LOS ANGELES – Dominic Smith’s underwhelming month might be a product of wear-and-tear more than a mechanical or mental glitch.
The Mets outfielder entered Friday with a .222/.224/.254 slash line for August and hadn’t homered since July 21. From hitting coach Hugh Quattlebaum’s perspective, injuries not big enough to remove Smith from the lineup, but significant nonetheless, have been a key culprit.
“Some of them have added up and some of them are in key areas for a hitter, whether it’s the wrist or a groin, but he’s never asked out,” Quattlebaum told The Post. “He’s posting up every day, he is grinding through it. He still gives us a better chance than a lot of people in the lineup, so he is grinding it out.”
Smith’s left wrist recently flared up enough that he could barely swing in the batting cage, according to Quattlebaum, but he felt better by the end of the day. Quattlebaum didn’t offer specifics, but Smith was mysteriously on the bench Tuesday in San Francisco with right-hander Logan Webb on the mound. The 26-year-old later delivered a pinch-hit single.
Smith entered play in a 3-for-28 slide that largely coincided with the Mets losing six of seven games against the Dodgers and Giants. He went 0-for-4 on Thursday, dropping his season’s slash line to .247/.307/.369 with 11 homers and 52 RBIs.
If Smith is frustrated, it hasn’t been evident to the hitting coach.
“He doesn’t show that,” Quattlebaum said. “I know he feels like it has been a real tough year. He’s very aware. Last year you couldn’t get him out and he knows how good a hitter he is. He’s been like that since high school. It’s definitely wearing on him a little bit.”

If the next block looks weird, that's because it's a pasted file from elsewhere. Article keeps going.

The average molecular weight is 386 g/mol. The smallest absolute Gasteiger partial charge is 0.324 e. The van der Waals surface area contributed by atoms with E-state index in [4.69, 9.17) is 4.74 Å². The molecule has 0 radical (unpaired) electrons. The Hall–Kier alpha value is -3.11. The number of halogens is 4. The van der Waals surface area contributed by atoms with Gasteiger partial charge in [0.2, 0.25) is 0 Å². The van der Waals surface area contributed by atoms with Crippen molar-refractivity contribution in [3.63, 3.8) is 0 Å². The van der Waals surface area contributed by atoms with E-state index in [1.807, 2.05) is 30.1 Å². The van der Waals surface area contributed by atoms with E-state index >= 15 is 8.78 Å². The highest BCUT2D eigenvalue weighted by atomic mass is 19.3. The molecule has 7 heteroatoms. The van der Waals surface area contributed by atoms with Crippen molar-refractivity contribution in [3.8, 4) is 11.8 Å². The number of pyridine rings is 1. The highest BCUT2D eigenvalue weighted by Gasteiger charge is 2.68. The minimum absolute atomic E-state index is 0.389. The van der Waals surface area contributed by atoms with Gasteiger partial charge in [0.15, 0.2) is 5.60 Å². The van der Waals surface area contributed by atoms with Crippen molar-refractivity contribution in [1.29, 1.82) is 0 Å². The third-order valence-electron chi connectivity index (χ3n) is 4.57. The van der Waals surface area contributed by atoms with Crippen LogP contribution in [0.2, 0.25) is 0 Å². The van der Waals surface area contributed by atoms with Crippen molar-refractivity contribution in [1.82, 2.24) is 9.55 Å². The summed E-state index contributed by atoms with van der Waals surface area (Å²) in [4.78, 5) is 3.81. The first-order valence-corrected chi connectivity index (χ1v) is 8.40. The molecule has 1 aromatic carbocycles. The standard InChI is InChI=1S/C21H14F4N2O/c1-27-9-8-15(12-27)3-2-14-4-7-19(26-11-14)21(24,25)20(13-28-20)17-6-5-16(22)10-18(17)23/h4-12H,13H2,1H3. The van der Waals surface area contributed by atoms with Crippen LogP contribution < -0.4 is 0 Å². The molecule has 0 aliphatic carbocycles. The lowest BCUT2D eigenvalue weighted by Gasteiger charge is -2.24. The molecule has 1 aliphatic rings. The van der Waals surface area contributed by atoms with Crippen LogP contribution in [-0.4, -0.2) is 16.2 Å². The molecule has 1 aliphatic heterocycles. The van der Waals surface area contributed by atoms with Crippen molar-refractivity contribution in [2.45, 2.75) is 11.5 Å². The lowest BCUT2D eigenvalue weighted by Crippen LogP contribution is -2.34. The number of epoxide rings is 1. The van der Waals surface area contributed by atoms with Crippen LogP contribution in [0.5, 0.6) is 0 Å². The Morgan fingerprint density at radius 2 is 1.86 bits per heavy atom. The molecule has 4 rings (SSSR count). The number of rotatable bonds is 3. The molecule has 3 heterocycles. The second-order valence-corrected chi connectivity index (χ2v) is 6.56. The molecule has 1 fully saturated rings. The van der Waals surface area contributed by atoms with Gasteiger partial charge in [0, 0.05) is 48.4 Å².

These physical ailments come as Smith is playing the outfield extensively for the first time in his career. Though his metrics don’t show it – Smith ranks in the first percentile for left fielders with minus-eight outs above average, according to Baseball Savant – the Mets have largely been pleased with his play at the position, as glaring miscues have been kept to a minimum. Smith’s career high for games played in the outfield before this year was 33 in 2019. This season he has played 104 games in the outfield.
Smith’s encouraging numbers include a .327/.382/.436 slash line against left-handed pitching this season.
“It just seems like he has faced a lot of them and he’s done pretty well there,” Quattlebaum said. “His groundball rate is a little bit higher against righties than typical in the past, in the bottom of the zone and that can be affecting a lot of things. He could be compensating by using less legs because he feels something down there [in the groin].
“He is giving everything he’s got. He seems like one of those guys that hit the refresh button and he’ll be right back to normal, but he’s going to have to grind it through right now.”
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